- Accelerate the Payoff — OK, we already know your first concern. What if I don’t have much (or any) money at the end of the month for my debt? Then you must get creative and probably make a few sacrifices.
- Sell Some Stuff: Neighborhood garage sale, eBay, Craigslist, Facebook Marketplace … you name it. Get some cash for the stuff you aren’t using and really don’t need. We all can do it.
- Earn Extra Income: Bringing in an extra $50 or $100 a month will help you pay down the debt much faster. With the Internet, you can run a business from your home. You can become an Uber driver or Amazon flex delivery person. Check out the best side hustles and find one that works for you.
- Cut Your Expenses: Cut the cable. Get rid of the home phone. Say bye-bye to Starbucks (at least a few days a week). When examining where your money is spent, you will inevitably discover places for cutbacks.
- Become A Great Employee: You could work yourself into position for a raise or promotion. But you must become more valuable to your employer. Maybe you could get more certifications or training. Always volunteer for the jobs no one else wants and your reputation as a “go-to person’’ will be enhanced. Work on your skills and embrace all technology.
Establishing and Maintaining Credit
Among the many challenges for low-income families: Establishing a credit history and maintaining good credit.
In 2015, the Consumer Financial Protection Bureau (CFPB) estimated there were 26-million Americans who were “credit invisible’’ or had no credit at all. Lacking a credit history, low-income consumers either won’t get approved for a credit line or they will face much higher costs to use credit for things like purchasing a home or car, than consumers with established credit histories.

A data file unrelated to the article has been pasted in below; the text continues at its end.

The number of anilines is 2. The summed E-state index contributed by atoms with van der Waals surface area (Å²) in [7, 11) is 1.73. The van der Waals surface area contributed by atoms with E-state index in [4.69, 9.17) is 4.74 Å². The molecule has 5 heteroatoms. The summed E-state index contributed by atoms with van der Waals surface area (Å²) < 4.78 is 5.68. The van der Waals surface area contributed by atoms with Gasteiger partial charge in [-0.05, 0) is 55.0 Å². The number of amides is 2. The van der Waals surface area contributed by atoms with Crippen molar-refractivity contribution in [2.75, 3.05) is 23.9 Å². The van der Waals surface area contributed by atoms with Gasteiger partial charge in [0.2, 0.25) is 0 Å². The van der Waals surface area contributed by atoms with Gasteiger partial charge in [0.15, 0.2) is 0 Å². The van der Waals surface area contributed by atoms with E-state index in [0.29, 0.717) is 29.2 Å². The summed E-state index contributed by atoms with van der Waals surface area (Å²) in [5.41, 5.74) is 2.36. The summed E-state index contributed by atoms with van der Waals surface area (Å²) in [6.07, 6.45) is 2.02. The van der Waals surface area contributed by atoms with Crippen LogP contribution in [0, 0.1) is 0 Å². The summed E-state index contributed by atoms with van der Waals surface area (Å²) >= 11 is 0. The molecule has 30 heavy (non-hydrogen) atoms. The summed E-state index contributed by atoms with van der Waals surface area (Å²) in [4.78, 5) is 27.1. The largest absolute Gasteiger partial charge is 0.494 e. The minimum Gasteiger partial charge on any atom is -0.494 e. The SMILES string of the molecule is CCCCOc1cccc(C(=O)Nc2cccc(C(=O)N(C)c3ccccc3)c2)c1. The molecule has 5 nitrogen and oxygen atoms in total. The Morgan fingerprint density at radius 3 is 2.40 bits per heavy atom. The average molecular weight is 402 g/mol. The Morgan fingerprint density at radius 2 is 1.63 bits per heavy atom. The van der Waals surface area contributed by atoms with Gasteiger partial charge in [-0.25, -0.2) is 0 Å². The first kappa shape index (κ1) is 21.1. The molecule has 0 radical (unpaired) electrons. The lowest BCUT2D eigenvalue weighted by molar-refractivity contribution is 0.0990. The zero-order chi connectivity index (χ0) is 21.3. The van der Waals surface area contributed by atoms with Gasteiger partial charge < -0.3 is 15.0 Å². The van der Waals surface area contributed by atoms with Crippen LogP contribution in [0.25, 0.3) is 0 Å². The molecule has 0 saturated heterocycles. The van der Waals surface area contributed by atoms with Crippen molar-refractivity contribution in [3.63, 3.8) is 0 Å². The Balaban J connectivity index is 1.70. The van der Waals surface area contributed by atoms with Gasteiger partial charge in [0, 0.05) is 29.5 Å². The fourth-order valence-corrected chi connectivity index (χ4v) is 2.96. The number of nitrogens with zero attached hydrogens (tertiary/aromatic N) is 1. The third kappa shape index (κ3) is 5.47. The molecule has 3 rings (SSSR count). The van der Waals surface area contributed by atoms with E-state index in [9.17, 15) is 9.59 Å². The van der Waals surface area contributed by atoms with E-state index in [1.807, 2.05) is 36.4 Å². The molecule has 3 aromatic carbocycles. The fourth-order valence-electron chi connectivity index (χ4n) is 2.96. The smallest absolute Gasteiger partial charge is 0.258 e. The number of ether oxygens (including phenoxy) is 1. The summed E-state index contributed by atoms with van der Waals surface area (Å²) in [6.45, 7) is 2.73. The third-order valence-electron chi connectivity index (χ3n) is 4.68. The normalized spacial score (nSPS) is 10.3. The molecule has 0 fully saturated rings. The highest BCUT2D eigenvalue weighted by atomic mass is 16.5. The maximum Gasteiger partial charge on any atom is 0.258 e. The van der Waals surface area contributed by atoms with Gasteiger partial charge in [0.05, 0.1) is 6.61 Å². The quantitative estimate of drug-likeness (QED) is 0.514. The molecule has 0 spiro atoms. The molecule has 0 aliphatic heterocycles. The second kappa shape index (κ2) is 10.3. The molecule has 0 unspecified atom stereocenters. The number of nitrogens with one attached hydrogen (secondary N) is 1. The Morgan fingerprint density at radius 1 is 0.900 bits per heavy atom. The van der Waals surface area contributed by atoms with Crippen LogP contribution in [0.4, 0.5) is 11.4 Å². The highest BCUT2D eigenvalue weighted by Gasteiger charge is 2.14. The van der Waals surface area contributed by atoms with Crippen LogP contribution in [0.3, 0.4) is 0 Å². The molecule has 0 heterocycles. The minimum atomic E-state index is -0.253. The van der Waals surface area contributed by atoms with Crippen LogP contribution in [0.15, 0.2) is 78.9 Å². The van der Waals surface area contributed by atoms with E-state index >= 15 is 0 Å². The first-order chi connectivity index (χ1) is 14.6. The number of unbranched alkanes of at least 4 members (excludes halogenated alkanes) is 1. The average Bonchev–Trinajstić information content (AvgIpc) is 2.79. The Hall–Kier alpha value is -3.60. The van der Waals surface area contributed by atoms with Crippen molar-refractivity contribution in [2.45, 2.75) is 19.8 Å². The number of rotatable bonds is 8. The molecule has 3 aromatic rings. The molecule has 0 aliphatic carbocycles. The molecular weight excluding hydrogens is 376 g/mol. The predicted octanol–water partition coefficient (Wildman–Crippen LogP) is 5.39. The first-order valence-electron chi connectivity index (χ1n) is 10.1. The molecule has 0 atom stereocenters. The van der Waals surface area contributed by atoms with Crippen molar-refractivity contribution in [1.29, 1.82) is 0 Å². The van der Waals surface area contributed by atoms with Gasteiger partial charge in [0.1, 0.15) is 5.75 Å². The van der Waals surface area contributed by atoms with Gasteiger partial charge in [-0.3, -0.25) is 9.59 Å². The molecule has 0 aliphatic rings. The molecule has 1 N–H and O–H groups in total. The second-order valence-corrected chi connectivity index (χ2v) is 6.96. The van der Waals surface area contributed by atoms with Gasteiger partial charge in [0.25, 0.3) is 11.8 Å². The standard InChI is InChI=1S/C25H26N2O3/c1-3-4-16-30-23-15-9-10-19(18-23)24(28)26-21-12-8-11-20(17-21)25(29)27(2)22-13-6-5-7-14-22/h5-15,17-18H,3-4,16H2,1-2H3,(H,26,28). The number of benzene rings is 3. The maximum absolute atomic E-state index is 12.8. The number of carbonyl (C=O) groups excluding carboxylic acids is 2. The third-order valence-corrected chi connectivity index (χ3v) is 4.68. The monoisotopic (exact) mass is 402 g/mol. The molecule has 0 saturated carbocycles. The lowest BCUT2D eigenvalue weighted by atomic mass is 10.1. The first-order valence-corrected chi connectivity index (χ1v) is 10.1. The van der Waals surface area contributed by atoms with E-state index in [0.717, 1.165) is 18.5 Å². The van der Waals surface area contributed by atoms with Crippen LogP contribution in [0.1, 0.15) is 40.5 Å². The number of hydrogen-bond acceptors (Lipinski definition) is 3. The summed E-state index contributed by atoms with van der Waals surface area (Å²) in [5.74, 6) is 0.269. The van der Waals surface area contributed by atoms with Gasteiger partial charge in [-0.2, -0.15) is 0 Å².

Higher-income consumers obviously possess more money, better lifestyles and more luxury items, but they also have more ways to get and keep good credit.
The CFPB said low-income consumers are 240% more likely to start their credit history with negative records, such as a debt collection. Higher-income consumers likely can begin with positive records, such as opening a credit card or getting a good credit co-signer.
In 2016, the CFPB said that 26% of people under the age of 25 began their credit history by establishing student loans, which have a much higher balance and are treated differently than revolving credit-card debt. That figure was up from 10% just a decade earlier in 2006.
Resources for Low Income Families
Whether you are retired, underemployed or having a bad run of luck, day-to-day living can be challenging with a low income. But there are scores of resources that can be helpful in all areas of life.
Federal Student Aid — The site details the types of grants and scholarships available.
QuestBridge — It has information on resources for high-achieving low-income students, plus resources for educators.
The Education Trust — It advocates for students with high academic achievement, especially those in low-income situations, and offers a number of tools, including one to help in choosing a college based on performance.
Bloomberg Philanthropies — It helps high-achieving students who are low- and moderate-income.
FinAid — It provides information on educational loans, scholarships and military aid, as well as several dozen financial calculators, plus tips on choosing a college, options for online degrees, jobs and internships and more.
JKCF — The Jack Kent Cooke Foundation site has scholarship, grant and other info intended for “exceptionally promising” students from low-income families.
First Generation Student — This site caters to low-income students, offering tips and information about finding and paying for degrees at reduced cost.